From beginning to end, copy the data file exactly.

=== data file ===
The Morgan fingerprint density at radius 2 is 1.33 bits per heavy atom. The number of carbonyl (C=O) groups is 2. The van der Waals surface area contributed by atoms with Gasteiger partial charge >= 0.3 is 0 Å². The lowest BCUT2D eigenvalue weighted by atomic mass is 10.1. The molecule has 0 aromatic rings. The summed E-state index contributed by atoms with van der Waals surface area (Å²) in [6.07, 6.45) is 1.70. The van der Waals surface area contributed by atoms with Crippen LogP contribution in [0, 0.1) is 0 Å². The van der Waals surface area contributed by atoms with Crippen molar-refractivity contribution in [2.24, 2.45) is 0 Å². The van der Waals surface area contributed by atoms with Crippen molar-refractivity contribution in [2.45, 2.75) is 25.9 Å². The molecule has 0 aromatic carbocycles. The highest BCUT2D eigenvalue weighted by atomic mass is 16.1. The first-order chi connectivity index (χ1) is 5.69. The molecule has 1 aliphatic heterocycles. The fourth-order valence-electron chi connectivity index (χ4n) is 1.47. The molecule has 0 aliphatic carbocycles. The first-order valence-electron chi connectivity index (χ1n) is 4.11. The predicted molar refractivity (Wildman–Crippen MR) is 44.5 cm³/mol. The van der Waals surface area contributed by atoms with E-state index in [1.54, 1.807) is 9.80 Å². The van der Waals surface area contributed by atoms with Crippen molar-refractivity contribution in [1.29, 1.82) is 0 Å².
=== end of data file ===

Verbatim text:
The Morgan fingerprint density at radius 2 is 1.33 bits per heavy atom. The number of carbonyl (C=O) groups is 2. The van der Waals surface area contributed by atoms with Gasteiger partial charge >= 0.3 is 0 Å². The lowest BCUT2D eigenvalue weighted by atomic mass is 10.1. The molecule has 0 aromatic rings. The summed E-state index contributed by atoms with van der Waals surface area (Å²) in [6.07, 6.45) is 1.70. The van der Waals surface area contributed by atoms with Crippen LogP contribution in [0, 0.1) is 0 Å². The van der Waals surface area contributed by atoms with Crippen molar-refractivity contribution in [2.24, 2.45) is 0 Å². The van der Waals surface area contributed by atoms with Crippen molar-refractivity contribution in [2.45, 2.75) is 25.9 Å². The molecule has 0 aromatic carbocycles. The highest BCUT2D eigenvalue weighted by atomic mass is 16.1. The first-order chi connectivity index (χ1) is 5.69. The molecule has 1 aliphatic heterocycles. The fourth-order valence-electron chi connectivity index (χ4n) is 1.47. The molecule has 0 aliphatic carbocycles. The first-order valence-electron chi connectivity index (χ1n) is 4.11. The predicted molar refractivity (Wildman–Crippen MR) is 44.5 cm³/mol. The van der Waals surface area contributed by atoms with E-state index in [1.54, 1.807) is 9.80 Å². The van der Waals surface area contributed by atoms with Crippen molar-refractivity contribution in [1.29, 1.82) is 0 Å².